EASLCE

European Association for Studies of Literature, Culture and the Environment

EASLCE 14th Webinar: Ecocritics Going Public: Using Our Knowledge for Public Good

Scott Slovic, Professor of Environmental Humanities, University of Idaho, USA
EASCLE Webinar

Date and time: April 5th, 10am PST / 7pm CET

Many students, teachers, and researchers have been drawn to the environmental humanities because of a desire to contribute, through academic work, to the well-being of society and the planet—but sometimes practitioners feel unprepared to “go public” with their academic approaches to social and environmental concerns. In this webinar, we will discuss theories and best practices pertaining bringing ideas from the environmental humanities to new audiences of decision makers and citizens. We will examine excerpts from Marybeth Gasman’s Academics Going Public: How to Write and Speak Beyond Academe (2016); we will discuss writing by environmental humanities scholars crafted for non-academic audiences; and we will tell stories of our own public humanities experiences and brainstorm to come up with strategies that may help us in our future work.

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Readings:

Heller, Donald E. “Writing Opinion Articles.” Academics Going Public: How to Write and Speak
Beyond Academe, edited by Marybeth Gasman. Routledge, 2016. 21-37.
Gasman, Marybeth. Introduction. Academics Going Public: How to Write and Speak Beyond
Academe. Routledge, 2016. 1-7.
Major, William. “Thoreau’s Cellphone Experiment.” The Chronicle of Higher Education (January
16, 2011).
Malamud, Randy. “It’s the End of the World as We Know It.” The Huffington Post (February 7,
2015).
Slovic, Scott. “‘Bright Words’: Finding Common Ground in Environmental Negotiations.”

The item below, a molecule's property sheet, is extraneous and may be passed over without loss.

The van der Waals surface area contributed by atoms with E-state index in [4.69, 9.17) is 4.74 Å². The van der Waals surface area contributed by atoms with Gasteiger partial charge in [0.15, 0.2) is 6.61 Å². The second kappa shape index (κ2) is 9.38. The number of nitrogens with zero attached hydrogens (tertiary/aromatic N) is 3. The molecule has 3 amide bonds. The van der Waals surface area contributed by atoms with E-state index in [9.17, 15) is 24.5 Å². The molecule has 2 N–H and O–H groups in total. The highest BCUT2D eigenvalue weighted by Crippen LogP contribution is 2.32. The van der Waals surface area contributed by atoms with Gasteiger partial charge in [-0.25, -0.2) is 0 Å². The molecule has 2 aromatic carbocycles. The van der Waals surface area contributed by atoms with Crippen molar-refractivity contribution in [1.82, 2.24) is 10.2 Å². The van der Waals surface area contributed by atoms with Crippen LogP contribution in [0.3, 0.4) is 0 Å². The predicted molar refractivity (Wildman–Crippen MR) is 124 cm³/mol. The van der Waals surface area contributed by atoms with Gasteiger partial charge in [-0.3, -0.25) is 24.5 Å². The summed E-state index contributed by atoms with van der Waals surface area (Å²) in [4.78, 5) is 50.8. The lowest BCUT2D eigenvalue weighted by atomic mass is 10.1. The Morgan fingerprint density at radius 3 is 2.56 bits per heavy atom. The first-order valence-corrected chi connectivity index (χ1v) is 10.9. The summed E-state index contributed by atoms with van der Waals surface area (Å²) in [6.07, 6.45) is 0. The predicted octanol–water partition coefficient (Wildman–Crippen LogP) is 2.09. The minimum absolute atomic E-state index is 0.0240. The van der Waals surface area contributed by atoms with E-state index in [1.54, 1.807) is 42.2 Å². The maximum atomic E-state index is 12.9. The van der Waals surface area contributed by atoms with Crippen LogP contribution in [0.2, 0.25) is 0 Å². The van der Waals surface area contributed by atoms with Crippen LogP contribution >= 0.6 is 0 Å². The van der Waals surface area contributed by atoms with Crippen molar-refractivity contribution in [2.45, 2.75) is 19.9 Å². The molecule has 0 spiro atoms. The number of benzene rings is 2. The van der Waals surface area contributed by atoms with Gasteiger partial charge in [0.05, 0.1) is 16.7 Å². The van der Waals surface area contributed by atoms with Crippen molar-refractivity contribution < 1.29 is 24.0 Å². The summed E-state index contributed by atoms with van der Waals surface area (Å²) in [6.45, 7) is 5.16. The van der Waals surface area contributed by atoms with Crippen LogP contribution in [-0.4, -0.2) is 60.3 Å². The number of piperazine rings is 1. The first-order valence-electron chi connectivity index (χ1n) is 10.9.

Transformations/OpenDemocracy (1 February 2019).
https://www.opendemocracy.net/transformation/scott-slovic/bright-words-finding-common-
ground-in-environmental-negotiations
---. “Even Better than the Real Thing.” Going Away to Think: Engagement, Retreat, and
Ecocritical Responsibility. University of Nevada Press, 2008. 212-221.
---. “Language Matters: Environmental Controversy and the Quest for Common Ground.” Public
Land and Resources Law Review” (University of Montana)(2018): 1-21.
Slovic, Scott, and Paul Slovic, “Climate Change Is Genocide for Island Cultures.” The Eugene
Register-Guard (31 July 2016). http://projects.registerguard.com/rg/opinion/34611411-
196/climate-change-is-genocide-for-island-nations.html.csp

---. “The Arithmetic of Compassion.” The New York Times (4 December 2015).
https://www.nytimes.com/2015/12/06/opinion/the-arithmetic-of-compassion.html
Stein, Kat. “How to Write an Influential Press Release.” Academics Going Public: How to Write
and Speak Beyond Academe. Ed. Marybeth Gasman. Routledge, 2016. 105-117.

Questions for Discussion:

1. What are some appropriate reasons for environmental humanities scholars to take time
away from their academic work to “go public”? What are some possible reasons to be
cautious about writing or speaking for non-academic audiences?
2. How do we alter our communication style when writing opinion essays or press
releases?
3. What are the best forums for “public” communication? Community meetings, local or
national newspapers, professional magazines in other disciplines, websites, etc.? How
should we identify places to send our non-academic work?
4. What are some examples of your own efforts to “go public” with your ideas?
5. Does it make sense for us to be training students to do both scholarly writing and
writing for public audiences?

Please make sure you translate the date and time into your specific time zone.

Date and time: April 5th, 10am PST / 7pm CET

Register now!